Former vice officer Andrew Mitchell pleads not guilty to murder, manslaughter charges


COLUMBUS — Former vice officer Andrew Mitchell wore a protective vest as he stood before a judge Friday to be arraigned on charges of murder and voluntary manslaughter.

The charges stem from the fatal shooting of Donna Castleberry last August during an alleged prostitution sting.

Mitchell’s attorney, Mark Collins, entered a not guilty plea on Mitchell’s behalf and would only say that Mitchell’s attire was a decision by the Franklin County sheriff’s office after he had a general conversation about people who harm themselves.

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A sheriff’s spokesman told 10 Investigates that is standard procedure any time there is any indication of self-harm.

“The conversation was about self-harm and people who do those things to themselves and that nature. I don’t want to go into specifics…” Mitchell’s attorney Mark Collins said. “He’s doing great and looking forward to defending himself.”

Collins said Mitchell was disappointed by the grand jury’s decision to indict him Thursday and said that his client’s use of force during his attempt to arrest Donna Castleberry on August 23, 2018, was justified based on the circumstances.

“His job was to arrest her, number one; once he felt his life was in danger, once he has to respond. It’s not as though you can just stop and flee from the car, that’s not what the police do,” Collins said.

“After you have been stabbed and you have a gash from there down and after, and you have a foot under your throat where (Castleberry) has positioned her back to the windshield and she’s choking him out and you are about to lose consciousness, your training kicks in. (Mitchell) reached for his weapon he undid his seatbelt and he did what he thought was appropriate at that time,” Collins told reporters.

But Franklin County Prosecutor Ron O’Brien argued in newly released court documents that Mitchell’s use of deadly force “was far beyond the scope necessary to protect himself from any additional harm from Donna Castleberry.”

At the time of the shooting, police said that Castleberry stabbed Mitchell in the hand and that Mitchell returned fire.

But in a motion to hold Mitchell in custody without bond, O’Brien argues Castleberry did not know that Andrew Mitchell was a vice officer, noting that “when she questioned his status as a police officer and asked for his badge” he was unable to produce one since he left it on a uniform used for special duty. The motion also says he did have his “walkie” radio with him.

Castleberry expressed concern that she was being kidnapped and would be raped rather than arrested because she did not believe he was a police officer, the court record states.

“When, despite the lack of his badge, he attempted to handcuff her, Ms. Castleberry resisted the arrest and cut the defendant with a knife in the palm of his hand,” the motion states.

O’Brien said that Castleberry attempted to escape to the backseat of Mitchell’s undercover vehicle but she was locked in due to the child safety locks being activated.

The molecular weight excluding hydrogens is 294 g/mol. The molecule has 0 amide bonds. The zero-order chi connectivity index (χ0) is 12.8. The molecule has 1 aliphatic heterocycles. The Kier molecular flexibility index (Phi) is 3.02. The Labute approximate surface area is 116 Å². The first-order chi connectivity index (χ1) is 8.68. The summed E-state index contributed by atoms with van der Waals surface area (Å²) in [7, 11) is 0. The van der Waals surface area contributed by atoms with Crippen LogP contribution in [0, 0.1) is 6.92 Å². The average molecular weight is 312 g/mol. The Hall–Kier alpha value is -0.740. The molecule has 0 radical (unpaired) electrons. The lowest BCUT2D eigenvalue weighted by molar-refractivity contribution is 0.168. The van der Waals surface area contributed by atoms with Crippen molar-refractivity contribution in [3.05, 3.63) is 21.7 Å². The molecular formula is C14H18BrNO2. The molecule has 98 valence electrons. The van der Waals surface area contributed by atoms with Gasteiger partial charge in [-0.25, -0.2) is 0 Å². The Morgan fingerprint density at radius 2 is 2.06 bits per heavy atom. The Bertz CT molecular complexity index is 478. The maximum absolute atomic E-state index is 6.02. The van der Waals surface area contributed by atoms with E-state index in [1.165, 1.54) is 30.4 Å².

“He was in the front seat, she was in the backseat, the door was open, his seatbelt was unbuckled, he could exit and wait for a marked cruiser to arrive at which time she could be assured that he was a law enforcement officer as opposed to being fearful that he wasn’t,” O’Brien told reporters. “ The need to shoot her six times, the state argues that was not justified.”

Autopsy records show that Castleberry was struck by three bullets, including one to her chest that killed her.

O’Brien said that the audio recording from Mitchell’s cell phone was sent to a lab in Washington D.C. to be enhanced and through the help of Ohio’s Bureau of Criminal Investigation, they were able to sync up surveillance video from a nearby building with the audio from Mitchell’s phone, which recorded both their conversation and the shooting.

“It’s a strong piece of evidence that we will present in the case,” O’Brien told reporters. “Being pinned into the backseat, that is not a lawful use of deadly force by a law enforcement officer. You have to be in fear of your life.”

But Mitchell’s attorney Mark Collins said that a relatively new Ohio law would place the burden on the prosecutor’s office to prove that the shooting of Castleberry was not self-defense.

“This case comes down to what happened in that car and not what was her belief. Whether she believed he was a police officer or not, it’s what was his belief — whether or not it was reasonable for him to believe his life was in danger,” Collins said.

Collins did not oppose the prosecutor’s motion that Mitchell be held without bond. Mitchell is currently facing separate federal charges that accuse him of abusing his police powers. Federal prosecutors allege that he coaxed women into sex under the threat of their arrest.

They also point out in their argument that Mitchell should remain behind bars while awaiting trial, saying he is a flight risk and that he is a danger to the community.

Mitchell owns several rental properties and federal prosecutors allege he rented them to prostitutes and would allow them to forgo paying rent in exchange for sex.

Mitchell declined to comment on the serious allegations against him when questioned by 10 Investigates in October.

He retired from the Columbus Division of Police last month, one day after federal charges against him were announced.

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